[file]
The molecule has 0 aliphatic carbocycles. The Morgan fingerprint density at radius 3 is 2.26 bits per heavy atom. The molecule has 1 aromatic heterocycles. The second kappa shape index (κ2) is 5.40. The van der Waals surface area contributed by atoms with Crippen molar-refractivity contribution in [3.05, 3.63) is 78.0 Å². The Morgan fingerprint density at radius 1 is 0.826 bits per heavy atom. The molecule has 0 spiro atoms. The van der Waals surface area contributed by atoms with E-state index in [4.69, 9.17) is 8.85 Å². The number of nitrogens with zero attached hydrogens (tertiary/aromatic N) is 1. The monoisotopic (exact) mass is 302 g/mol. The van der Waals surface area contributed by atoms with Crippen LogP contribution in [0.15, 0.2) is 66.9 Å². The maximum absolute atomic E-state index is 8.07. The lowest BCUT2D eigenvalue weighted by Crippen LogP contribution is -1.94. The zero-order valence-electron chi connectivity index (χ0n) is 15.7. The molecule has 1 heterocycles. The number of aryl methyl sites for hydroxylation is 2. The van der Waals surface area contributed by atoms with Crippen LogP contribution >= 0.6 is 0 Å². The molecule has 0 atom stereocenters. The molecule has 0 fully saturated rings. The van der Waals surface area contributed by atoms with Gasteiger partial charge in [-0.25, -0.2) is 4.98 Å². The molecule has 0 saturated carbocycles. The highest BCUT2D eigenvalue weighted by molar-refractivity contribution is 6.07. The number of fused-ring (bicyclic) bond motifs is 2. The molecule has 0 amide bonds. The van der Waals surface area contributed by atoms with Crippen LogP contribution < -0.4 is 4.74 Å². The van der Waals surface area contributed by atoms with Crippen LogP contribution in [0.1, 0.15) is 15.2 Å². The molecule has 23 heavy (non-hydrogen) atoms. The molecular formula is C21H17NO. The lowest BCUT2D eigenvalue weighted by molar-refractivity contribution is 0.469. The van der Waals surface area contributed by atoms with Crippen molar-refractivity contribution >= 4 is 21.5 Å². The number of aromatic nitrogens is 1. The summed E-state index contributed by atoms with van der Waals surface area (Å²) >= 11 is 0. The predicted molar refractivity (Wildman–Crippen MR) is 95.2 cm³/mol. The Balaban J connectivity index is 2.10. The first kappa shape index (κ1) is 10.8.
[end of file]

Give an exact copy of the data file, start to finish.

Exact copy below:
The molecule has 0 aliphatic carbocycles. The Morgan fingerprint density at radius 3 is 2.26 bits per heavy atom. The molecule has 1 aromatic heterocycles. The second kappa shape index (κ2) is 5.40. The van der Waals surface area contributed by atoms with Crippen molar-refractivity contribution in [3.05, 3.63) is 78.0 Å². The Morgan fingerprint density at radius 1 is 0.826 bits per heavy atom. The molecule has 0 spiro atoms. The van der Waals surface area contributed by atoms with E-state index in [4.69, 9.17) is 8.85 Å². The number of nitrogens with zero attached hydrogens (tertiary/aromatic N) is 1. The monoisotopic (exact) mass is 302 g/mol. The van der Waals surface area contributed by atoms with Crippen LogP contribution in [0.15, 0.2) is 66.9 Å². The maximum absolute atomic E-state index is 8.07. The lowest BCUT2D eigenvalue weighted by Crippen LogP contribution is -1.94. The zero-order valence-electron chi connectivity index (χ0n) is 15.7. The molecule has 1 heterocycles. The number of aryl methyl sites for hydroxylation is 2. The van der Waals surface area contributed by atoms with Crippen LogP contribution >= 0.6 is 0 Å². The molecule has 0 atom stereocenters. The molecule has 0 fully saturated rings. The van der Waals surface area contributed by atoms with Gasteiger partial charge in [-0.25, -0.2) is 4.98 Å². The molecule has 0 saturated carbocycles. The highest BCUT2D eigenvalue weighted by molar-refractivity contribution is 6.07. The number of fused-ring (bicyclic) bond motifs is 2. The molecule has 0 amide bonds. The van der Waals surface area contributed by atoms with Crippen LogP contribution < -0.4 is 4.74 Å². The van der Waals surface area contributed by atoms with Crippen LogP contribution in [0.1, 0.15) is 15.2 Å². The molecule has 23 heavy (non-hydrogen) atoms. The molecular formula is C21H17NO. The lowest BCUT2D eigenvalue weighted by molar-refractivity contribution is 0.469. The van der Waals surface area contributed by atoms with Crippen molar-refractivity contribution >= 4 is 21.5 Å². The number of aromatic nitrogens is 1. The summed E-state index contributed by atoms with van der Waals surface area (Å²) >= 11 is 0. The predicted molar refractivity (Wildman–Crippen MR) is 95.2 cm³/mol. The Balaban J connectivity index is 2.10. The first kappa shape index (κ1) is 10.8.